Bluebell Railway starts the dig at Imberhorne

by

bernard_holden

100 year old, Bernard Holden being interviewed
by BBC TV on 25 November 2008
Photo Bluebell Railway

(Click to see picture in original context on Bluebell Railway Extension website.)

Plans by British Railways to close the railway line from East Grinstead to Lewes date back to 1954. These were challenged by local residents, and the matter was debated by Parliament, but after a four year battle, the line closed in March 1958.

In 1959 Bernard Holden formed the Lewes and East Grinstead Railway Preservation Society, the forerunner of today’s Bluebell Railway Preservation Society. His initial aim was to re-open the whole line from East Grinstead to Lewes, and to operate a community railway service using a diesel railcar. But the Society were unable to purchase the whole line; and only a small section of the line from Sheffield Park to Bluebell Halt just south of Horsted Keynes was at first leased and eventually purchased from British Railways. This section reopened under the Society’s auspices in August 1960 and developed as a steam operated heritage railway and as a railway museum.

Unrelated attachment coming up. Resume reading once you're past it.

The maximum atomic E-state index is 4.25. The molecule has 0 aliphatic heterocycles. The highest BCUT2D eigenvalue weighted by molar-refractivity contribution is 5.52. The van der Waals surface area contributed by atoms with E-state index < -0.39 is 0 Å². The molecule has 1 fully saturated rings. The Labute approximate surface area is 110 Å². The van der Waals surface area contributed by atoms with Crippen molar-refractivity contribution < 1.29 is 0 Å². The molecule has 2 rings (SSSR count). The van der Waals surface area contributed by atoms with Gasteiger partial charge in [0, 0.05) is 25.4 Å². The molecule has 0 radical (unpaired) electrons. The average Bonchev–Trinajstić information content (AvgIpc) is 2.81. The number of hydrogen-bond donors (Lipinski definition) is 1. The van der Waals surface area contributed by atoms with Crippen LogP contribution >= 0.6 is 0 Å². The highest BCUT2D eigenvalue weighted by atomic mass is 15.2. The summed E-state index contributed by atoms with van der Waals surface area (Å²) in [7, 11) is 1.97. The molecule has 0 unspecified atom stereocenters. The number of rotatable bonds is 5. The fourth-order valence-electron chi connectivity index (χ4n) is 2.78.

The Society sunsequently acquired the station site at Horsted Keynes and then in 1994 extended the line in an East Grinstead direction as far as Kingscote. The Society has launched a public share issue to finance the rebuilding of the line from Kingscote to East Grinstead, where the line will once again connect with the National Rail network. A major problem is a former landfill site at Imberhorne that fills a 50 metre deep cutting for 500 yards of the route.

Work on removing some 300,000 cubic metres of rubbish from the tip started on 25th November 2008.

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One Response to “Bluebell Railway starts the dig at Imberhorne”

  1. Alfie Says:

    BTW It’s “Imberhorne” (which you got right in the text!)

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